The three major network morning news shows—Today, Good Morning America, and CBS This Morning—are all stepping up their digital game, but their strategies differ. While all the shows post their top headlines each morning, they seem to favor different ways of promoting online content versus television content, and vice versa, to varying levels of success.
NBC’s Today leads the TV ratings and is arguably the most forward thinking in the digital realm, yet it’s also the program that seems to mention its digital presence the least on air each morning. Today’s website offers plenty of content in a modern format (as well as multiple themed blogs), and has the only site that features a share button (Facebook) on each story from the homepage. Today also leads the way on Facebook with over 830,000 likes and is the only program of the three that’s using the new Facebook Timeline format.
Today is also active on Twitter, with over 1 million followers, but posts less frequently than the other two and also seems to value Google+ the least, with less frequent updates still and by far the lowest engagement of the three shows on G+. However, Today is also the only show with an active Tumblr account (GMA has a blank Tumblr page that doesn’t appear to be active). And Today seems to have a knack for Tumblr and internet memes as well, adding more than just self-promotion, with reblogged posts from trend-setting blogs like The Daily What, posts about “food porn,” and, most webby of all, cats in ties:
Good Morning America
ABC’s Good Morning America is second in the ratings, but focuses heavily on social media during the actual program—especially Twitter, which may account for GMA topping Today in Twitter followers, with 1.7 million followers. In addition to often incorporating Twitter feuds into the daily news (see today’s episode regarding the Twitter activity of the Growing Pains cast), GMA also features a regular feature called “Pop News Heat Index,” which mirrors E! News stories and usually references a few celebrity tweets. GMA also regularly features anchor Twitter handles both on its website and during the program.
GMA is active on Facebook as well, with 558,000-plus likes and updates every couple of hours, though interaction with followers does not seem to be as high a priority as it is for the other two programs. Interestingly, GMA is the only program of the three that has a major presence on Google+, with over 227,000 following GMA’s posts. GMA also tends to use its Google+ page to post about non-headline content.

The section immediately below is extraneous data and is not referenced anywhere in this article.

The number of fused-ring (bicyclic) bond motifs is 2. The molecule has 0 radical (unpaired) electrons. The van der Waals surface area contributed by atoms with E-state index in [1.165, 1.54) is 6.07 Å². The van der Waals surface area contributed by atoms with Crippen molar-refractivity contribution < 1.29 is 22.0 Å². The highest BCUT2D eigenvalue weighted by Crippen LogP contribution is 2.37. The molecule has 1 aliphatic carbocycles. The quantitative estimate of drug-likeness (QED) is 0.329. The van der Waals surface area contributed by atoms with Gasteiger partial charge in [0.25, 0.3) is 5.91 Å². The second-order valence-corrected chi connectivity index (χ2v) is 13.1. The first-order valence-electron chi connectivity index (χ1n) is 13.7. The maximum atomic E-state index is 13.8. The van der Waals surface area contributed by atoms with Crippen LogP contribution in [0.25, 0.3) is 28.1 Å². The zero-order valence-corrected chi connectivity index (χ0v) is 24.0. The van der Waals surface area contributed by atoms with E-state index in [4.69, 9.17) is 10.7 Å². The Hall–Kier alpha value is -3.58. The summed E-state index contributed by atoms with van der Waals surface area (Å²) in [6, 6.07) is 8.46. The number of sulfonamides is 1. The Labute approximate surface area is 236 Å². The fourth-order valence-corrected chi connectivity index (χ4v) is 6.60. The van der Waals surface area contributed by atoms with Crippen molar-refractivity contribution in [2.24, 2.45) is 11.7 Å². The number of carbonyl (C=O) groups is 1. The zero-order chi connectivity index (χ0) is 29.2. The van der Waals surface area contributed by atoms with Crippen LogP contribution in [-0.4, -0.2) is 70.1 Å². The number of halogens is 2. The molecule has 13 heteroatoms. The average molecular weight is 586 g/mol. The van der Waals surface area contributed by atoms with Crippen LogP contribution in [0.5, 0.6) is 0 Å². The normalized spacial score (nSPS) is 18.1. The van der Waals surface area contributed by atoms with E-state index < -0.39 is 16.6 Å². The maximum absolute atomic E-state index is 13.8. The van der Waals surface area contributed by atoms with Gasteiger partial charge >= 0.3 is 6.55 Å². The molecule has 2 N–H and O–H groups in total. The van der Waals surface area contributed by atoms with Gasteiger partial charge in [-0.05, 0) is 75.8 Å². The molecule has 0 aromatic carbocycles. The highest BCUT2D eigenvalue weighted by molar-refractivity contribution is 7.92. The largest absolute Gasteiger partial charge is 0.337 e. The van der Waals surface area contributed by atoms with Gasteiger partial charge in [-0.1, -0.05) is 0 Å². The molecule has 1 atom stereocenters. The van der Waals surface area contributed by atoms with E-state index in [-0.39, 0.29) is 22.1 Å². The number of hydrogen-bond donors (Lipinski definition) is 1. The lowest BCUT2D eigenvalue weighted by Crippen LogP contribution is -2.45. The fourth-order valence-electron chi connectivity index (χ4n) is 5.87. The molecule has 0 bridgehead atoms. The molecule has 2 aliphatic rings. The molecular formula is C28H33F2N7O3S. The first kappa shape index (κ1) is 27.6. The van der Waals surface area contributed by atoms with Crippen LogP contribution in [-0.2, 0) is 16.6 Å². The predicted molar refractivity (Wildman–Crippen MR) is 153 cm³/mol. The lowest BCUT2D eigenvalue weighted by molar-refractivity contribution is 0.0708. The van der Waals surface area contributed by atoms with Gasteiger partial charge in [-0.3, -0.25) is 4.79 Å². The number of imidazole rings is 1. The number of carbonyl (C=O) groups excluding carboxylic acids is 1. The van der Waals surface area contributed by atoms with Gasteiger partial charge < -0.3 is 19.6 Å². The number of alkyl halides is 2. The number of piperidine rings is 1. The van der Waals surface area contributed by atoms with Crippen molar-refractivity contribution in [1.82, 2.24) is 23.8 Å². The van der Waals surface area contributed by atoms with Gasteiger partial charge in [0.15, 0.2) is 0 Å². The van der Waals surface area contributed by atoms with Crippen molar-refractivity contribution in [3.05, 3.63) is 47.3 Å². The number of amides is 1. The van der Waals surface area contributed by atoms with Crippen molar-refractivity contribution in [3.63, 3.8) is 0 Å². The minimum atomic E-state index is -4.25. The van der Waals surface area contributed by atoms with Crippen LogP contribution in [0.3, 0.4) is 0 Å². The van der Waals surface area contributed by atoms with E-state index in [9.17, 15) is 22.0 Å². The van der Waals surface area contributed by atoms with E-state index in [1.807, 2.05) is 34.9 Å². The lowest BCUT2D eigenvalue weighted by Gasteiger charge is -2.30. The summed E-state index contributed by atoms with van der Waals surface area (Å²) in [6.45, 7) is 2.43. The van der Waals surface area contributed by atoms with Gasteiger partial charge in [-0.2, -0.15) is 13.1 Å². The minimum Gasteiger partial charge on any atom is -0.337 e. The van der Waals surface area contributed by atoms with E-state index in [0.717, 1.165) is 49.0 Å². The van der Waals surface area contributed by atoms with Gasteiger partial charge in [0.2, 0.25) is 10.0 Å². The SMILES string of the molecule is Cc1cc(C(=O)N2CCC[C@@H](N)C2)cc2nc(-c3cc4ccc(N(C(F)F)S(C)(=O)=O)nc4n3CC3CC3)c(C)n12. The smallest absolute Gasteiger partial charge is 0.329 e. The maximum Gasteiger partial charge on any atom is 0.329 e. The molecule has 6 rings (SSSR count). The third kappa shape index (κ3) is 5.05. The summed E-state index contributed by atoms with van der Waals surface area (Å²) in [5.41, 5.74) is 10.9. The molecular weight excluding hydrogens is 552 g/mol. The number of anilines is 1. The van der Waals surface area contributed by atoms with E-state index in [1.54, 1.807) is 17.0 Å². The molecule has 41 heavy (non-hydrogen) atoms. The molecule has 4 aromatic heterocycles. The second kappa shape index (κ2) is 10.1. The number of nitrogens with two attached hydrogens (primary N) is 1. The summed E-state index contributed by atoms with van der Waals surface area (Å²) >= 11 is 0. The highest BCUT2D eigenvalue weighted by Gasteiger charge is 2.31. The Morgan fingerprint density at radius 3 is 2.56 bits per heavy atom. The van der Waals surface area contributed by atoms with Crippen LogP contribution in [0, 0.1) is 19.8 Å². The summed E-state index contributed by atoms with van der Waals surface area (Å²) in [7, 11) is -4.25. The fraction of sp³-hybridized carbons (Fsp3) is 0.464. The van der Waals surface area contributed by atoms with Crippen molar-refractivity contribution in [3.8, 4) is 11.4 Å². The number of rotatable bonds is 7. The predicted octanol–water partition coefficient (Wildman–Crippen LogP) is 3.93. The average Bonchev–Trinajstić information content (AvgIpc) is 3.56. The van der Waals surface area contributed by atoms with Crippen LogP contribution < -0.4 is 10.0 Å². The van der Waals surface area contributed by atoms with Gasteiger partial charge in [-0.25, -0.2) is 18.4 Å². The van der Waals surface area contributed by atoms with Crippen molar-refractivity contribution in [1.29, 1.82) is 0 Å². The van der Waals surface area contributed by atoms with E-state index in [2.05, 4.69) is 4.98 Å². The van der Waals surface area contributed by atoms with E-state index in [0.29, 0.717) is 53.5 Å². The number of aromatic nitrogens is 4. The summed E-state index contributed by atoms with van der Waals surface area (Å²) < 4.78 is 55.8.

CBS This Morning
CBS This Morning pulls up the rear in ratings and online presence, though it is active nonetheless. CBS This Morning seems to be the most up for being playful with digital, though its low numbers in followers (12,800 Facebook likes, 35,600 Twitter followers, 56,000 G+ followers) don’t exactly speak to any huge digital success strategy as of yet. But CBS This Morning is probably the most interactive with followers on Twitter of the three, is the most active on G+, and often posts behind-the-scenes pictures of show guests to keep things interesting.
The low numbers may be due to the show’s television ratings, but its homepage doesn’t help much either. Not only is there limited content viewable without scrolling down and no share buttons available on the homepage stories, but CBS This Morning anchor Twitter handles are oddly promoted above the actual CBS This Morning feed, which could easily lead to confusion on which feed to follow should a user not want to follow all the feeds available. GMA also promotes its team’s Twitter handles, but does so secondary to its main feed, which is always promoted foremost both digitally and on the program itself. If CBS This Morning could get a bit more organization in place digitally, it may see a big difference in the long run.
It’s all about knowing your audience and finding a good balance. Today seems to have the right idea, letting the internet be the internet and keeping the morning news more traditional, and its digital engagement appears to prove that these clear definitions work for its demographics—for the moment, at least.
Good Morning America has a young and energetic feel and is winning the Twitter war in follower numbers, and its constant promotion of the Twitterverse on air may be contributing to its year-over-year growth in ratings—up 6% overall and 16% in viewers aged 25-54 as of late February according to TVNewser (Today’s numbers in the same categories are +3% for both, and CBS This Morning is +2% overall and -5% in the demographic).
Today rewards its online audience with interesting feeds, a great Tumblr site, and maintains a huge Facebook following while staying on top of web trends more readily than the other three programs, but it doesn’t promote its online presence much on air. With a bit more on air promotion, Today may see the kind of growth GMA is currently experiencing.
CBS This Morning, unfortunately, hasn’t gotten it all down yet, and its somewhat scattered digital presence mirrors its spot in the ratings. But hey, the show actively tries to engage with its base digitally and you can’t discredit that—A for effort, CBS.
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